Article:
The U.S. Institute of Peace convenes officials and policy experts, influences high-level debates, and works with other institutions, government and civil society groups to discuss and develop better strategies that will prevent, mitigate or resolve violent conflict. Among the institute’s global policy priorities are the problem of fragility—when a state is vulnerable to violent conflict because government is unwilling or unable to address its citizens’ needs—and the need to better connect humanitarian relief, security sector assistance, political action and longer-term development aid.
The White House account of President Donald Trump’s first phone call with Tunisian President Beji Caid Essebsi is a good sign that the U.S. might continue to work cooperatively with moderate Muslim political leaders who can contribute to global stability and aid in reducing violent extremism.
Over the next decade, the United States can expect to face complex foreign challenges from terrorism, insurgencies and internal conflicts fanned by external sponsorship, but the threat of conventional state-on-state wars, including direct assaults on the American homeland, have significantly diminished, according to retired Lt. General Douglas Lute, the former ambassador to the North Atlantic Treaty Organization.
China’s policy on the Kashmir conflict between India and Pakistan has a significant impact on regional stabilization and crisis management efforts in South Asia. Beijing also plays an important third-party role in helping deescalate hostilities between the two countries. This brief discusses the evolution of China’s Kashmir policies over the past several decades and examines Chinese cooperation with the United States during periods of crises between the South Asian rivals.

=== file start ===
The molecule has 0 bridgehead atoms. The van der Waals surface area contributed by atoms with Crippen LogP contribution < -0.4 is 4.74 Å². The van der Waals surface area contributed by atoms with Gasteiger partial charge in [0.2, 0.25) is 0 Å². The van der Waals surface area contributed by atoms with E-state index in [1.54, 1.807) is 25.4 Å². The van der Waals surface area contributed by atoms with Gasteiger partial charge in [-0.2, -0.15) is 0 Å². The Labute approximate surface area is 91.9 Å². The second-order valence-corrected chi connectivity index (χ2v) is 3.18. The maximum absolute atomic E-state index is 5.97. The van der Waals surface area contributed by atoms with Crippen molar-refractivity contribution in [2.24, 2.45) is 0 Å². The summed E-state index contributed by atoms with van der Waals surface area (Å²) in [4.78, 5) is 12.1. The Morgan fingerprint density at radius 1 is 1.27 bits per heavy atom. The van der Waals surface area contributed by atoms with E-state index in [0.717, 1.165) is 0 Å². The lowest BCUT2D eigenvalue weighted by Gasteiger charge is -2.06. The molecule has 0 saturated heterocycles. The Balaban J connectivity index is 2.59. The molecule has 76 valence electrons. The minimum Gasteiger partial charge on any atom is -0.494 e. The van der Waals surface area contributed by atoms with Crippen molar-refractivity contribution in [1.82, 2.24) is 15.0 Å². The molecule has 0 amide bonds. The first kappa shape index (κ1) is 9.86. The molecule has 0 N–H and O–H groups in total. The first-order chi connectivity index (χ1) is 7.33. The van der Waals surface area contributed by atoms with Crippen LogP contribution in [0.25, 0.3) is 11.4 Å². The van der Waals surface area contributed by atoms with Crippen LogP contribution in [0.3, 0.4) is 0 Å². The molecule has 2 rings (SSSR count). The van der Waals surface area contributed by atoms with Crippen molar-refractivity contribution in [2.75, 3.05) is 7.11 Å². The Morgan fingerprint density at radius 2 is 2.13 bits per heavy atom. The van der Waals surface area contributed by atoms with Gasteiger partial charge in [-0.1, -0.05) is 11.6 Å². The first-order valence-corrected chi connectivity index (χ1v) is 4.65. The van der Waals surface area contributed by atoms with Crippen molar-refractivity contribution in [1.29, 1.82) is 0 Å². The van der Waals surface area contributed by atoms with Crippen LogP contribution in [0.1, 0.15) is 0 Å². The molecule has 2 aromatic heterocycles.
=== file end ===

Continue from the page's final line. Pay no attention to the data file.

The Passing the Baton conference is a broad and bipartisan review of the global challenges confronting our nation during a transition between U.S. presidential administrations. It gathers senior members of the foreign policy and national security teams from outgoing, incoming and previous administrations, along with outside scholars and experts. It lets this wide body of policy officials and specialists share ideas and experiences to contribute to a more thoughtful and efficient transition.
The Fragility Study Group is an independent, non-partisan initiative, jointly convened by the Carnegie Endowment for International Peace (CEIP), the Center for a New American Security (CNAS) and the U.S. Institute of Peace (USIP), to improve the U.S. government’s approach to reducing global fragility.